Politicians usually prefer to speak all kinds of things. They think themselves to be wisest persons in the universe. It is something else that most of the time they do not speak sense and are not rational. The same has been the case with Modi. Whenever he opens his mouth he creates some faux pas. Dr Singh, in contrast, maintains silence and this has been in the present situation causing him much damage. While the politicians nurse the view that the Prime Minister should reply to their jibes, the media nurses the impression that he does not give too much credence to them. They feel that he should regularly interact with them and issue statements which make good copies. The media unwittingly played into the hands of the BJP and became pawns in the hands of the BJP leadership. It is most unfortunate that the media, instead of appreciating his work and highlighting the setbacks he received, has joined the chorus of suspecting his integrity. In this entire gamut the role of the Congress has been quite questionable.

In sharp contrast, the Congress pushed Rahul Gandhi as the future Prime Minister. This is where the Congress was caught on the wrong foot. During the last three years when Dr Singh had been under constant threat of vilification, whether it was 2G or Coalgate, the Congress could not put up a stiff challenge to the Opposition allegations. The defence put by the Congress was quite weak giving the impression that these scams and scamsters enjoyed the patronage of Dr Singh. The Congress ought to have put the debates on corruption in the correct perspective.

Apparently it appears that the economy is in mess. The reforms have received a setback. But deeper insight would make it clear that it was the fall-out of the vilification campaign launched by the BJP against Dr Singh. During the last three years the BJP and even the Left parties as well as the regional parties objected to his policies and moves of reform irrespective of the fact what the move was aimed at. Dr Singh was not allowed space. Though the UPA Government pushed the bills on FDI and Insurance, these lost their shine as the Congress was also sceptical of the government’s moves and policies. The Right to Food generated considerable heat as the Congress leadership was interested in it. The Congress leadership cannot deny that during the last three years it did not sincerely try to build public sentiment in favour of Dr Singh’s policies and programmes. Probably the Congress nursed the impression that they were not aimed at the poor or downtrodden. The Congress should have realised that Dr Singh was representing the aspirations of the bourgeoning middle class and it must do something to win over their trust. Though the party at the Jaipur chintan camp tried to identify with the aspirations of the emerging middle class, it was a half-hearted effort. The party did not put its might in it. The party may deny that it never projected Rahul Gandhi as the prime ministerial candidate, the fact remains that his style of functioning and over-reliance of the leadership on him simply strengthened this belief.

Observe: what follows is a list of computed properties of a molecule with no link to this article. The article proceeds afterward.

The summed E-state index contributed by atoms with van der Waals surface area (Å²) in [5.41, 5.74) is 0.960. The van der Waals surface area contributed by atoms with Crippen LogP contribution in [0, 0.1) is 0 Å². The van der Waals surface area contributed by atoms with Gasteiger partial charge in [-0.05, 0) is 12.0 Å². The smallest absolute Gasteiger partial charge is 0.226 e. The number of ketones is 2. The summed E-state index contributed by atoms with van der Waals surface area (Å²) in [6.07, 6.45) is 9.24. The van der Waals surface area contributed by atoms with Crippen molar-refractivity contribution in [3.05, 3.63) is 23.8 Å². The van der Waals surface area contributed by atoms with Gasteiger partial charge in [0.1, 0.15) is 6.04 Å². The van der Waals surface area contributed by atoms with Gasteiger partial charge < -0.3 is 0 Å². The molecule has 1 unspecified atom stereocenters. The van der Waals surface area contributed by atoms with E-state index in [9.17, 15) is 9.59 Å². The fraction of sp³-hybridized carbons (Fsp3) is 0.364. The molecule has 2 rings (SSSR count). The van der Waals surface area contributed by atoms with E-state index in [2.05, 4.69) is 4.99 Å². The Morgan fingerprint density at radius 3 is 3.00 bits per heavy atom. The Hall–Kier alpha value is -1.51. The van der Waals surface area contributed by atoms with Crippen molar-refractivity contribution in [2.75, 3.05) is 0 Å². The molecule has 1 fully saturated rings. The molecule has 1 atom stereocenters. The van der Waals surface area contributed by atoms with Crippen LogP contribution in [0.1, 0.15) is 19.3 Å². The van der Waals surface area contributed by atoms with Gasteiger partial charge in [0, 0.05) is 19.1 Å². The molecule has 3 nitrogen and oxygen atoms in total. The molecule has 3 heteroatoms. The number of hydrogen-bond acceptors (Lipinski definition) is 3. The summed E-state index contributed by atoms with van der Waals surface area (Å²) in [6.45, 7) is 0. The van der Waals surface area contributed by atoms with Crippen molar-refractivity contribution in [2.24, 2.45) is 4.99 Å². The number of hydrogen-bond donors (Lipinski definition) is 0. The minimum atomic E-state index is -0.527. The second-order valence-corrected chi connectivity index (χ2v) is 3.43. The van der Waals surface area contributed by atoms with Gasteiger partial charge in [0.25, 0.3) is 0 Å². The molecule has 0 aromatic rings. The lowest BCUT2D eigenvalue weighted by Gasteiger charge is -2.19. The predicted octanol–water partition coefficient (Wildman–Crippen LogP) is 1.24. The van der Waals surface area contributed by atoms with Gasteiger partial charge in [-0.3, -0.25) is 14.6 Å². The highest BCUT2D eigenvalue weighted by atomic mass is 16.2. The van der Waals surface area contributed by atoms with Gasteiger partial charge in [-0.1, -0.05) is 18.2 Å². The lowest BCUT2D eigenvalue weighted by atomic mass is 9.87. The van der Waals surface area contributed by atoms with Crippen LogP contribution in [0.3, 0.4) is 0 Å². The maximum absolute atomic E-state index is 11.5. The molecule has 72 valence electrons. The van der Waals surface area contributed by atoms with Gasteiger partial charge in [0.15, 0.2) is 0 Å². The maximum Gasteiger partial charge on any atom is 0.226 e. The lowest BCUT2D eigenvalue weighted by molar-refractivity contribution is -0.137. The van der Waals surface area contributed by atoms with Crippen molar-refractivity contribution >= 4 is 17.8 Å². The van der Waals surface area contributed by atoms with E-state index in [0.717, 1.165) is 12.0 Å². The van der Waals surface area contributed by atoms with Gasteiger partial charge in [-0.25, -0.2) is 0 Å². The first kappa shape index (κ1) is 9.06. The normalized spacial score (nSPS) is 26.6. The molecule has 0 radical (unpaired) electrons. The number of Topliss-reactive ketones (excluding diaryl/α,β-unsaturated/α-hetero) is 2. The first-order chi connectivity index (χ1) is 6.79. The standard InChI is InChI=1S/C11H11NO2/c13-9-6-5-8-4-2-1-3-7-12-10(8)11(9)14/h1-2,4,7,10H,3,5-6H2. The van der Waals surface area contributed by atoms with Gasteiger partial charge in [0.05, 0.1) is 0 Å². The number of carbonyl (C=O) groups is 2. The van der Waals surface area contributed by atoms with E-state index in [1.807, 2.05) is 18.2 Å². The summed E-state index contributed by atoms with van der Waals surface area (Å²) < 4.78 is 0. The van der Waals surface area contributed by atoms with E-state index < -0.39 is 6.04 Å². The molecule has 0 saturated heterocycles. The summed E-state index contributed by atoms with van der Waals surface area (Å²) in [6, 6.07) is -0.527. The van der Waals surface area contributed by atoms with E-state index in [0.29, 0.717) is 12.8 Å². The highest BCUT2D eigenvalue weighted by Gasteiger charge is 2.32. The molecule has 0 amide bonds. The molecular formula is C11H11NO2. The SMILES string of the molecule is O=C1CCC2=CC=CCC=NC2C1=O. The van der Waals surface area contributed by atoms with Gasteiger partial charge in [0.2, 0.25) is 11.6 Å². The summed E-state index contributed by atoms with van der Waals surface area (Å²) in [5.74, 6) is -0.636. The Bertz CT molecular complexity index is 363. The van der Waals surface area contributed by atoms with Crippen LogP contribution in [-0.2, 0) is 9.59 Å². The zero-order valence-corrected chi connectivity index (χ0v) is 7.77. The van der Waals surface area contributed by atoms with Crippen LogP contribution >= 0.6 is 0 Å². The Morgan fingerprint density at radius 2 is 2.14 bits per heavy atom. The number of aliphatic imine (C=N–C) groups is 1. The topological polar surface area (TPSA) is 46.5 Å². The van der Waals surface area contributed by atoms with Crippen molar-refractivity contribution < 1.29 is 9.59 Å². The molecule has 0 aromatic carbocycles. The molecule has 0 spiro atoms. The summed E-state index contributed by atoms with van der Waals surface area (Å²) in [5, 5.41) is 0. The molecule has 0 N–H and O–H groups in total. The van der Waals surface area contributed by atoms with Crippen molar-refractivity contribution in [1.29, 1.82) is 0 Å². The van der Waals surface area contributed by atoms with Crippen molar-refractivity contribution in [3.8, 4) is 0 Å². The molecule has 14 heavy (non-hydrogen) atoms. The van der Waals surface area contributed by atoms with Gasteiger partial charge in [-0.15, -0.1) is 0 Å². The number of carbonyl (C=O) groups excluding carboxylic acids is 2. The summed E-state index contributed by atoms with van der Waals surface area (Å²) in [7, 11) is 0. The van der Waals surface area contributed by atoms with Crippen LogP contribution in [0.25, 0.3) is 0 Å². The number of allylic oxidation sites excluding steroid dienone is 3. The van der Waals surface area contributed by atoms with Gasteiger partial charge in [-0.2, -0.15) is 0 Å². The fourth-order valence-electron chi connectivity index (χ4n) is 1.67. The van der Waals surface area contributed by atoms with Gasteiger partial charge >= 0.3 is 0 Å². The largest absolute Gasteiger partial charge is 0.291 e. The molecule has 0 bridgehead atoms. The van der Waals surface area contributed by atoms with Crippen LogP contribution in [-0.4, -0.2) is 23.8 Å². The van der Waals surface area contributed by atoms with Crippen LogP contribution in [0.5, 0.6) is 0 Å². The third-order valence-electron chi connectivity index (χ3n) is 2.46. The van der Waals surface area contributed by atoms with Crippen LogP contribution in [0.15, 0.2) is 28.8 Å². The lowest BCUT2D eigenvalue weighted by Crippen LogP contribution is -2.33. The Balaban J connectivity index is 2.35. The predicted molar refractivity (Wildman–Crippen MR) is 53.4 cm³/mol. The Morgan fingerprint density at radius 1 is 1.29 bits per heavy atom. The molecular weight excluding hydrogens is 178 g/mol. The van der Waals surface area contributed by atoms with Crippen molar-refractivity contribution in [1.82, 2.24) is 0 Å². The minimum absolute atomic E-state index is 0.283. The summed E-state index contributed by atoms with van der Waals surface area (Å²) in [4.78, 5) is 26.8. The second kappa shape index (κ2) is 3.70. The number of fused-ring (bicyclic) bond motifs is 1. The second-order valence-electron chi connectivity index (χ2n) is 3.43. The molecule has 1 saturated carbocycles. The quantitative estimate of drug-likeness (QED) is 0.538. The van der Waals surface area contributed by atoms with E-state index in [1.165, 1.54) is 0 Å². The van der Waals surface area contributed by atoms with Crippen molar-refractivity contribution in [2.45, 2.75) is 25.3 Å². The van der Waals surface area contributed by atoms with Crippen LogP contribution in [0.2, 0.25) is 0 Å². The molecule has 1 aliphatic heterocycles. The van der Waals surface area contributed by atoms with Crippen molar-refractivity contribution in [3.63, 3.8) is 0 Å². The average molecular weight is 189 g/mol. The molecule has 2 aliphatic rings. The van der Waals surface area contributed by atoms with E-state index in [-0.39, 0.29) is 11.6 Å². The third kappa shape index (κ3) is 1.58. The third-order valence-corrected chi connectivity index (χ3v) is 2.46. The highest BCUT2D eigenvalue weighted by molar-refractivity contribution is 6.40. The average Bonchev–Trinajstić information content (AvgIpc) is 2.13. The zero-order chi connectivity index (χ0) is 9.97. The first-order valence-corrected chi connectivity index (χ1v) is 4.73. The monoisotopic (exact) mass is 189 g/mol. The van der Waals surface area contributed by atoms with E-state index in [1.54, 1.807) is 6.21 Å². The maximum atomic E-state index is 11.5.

Still the Congress can retrieve some of its lost ground. While catering to the needs of the rural poor it should reach out to the urban middle class. At a time when persons of clean image and integrity are desperately needed in politics, here is an honest and upright person who is facing flak and that too on the charge of protecting and patronising corrupt persons. The Congress should do its best to ensure transparency, accountability and probity in public life. It should also see that the work of nation-building goes on at a quick pace.

The author, a senior journalist based in Kolkata, can be contacted at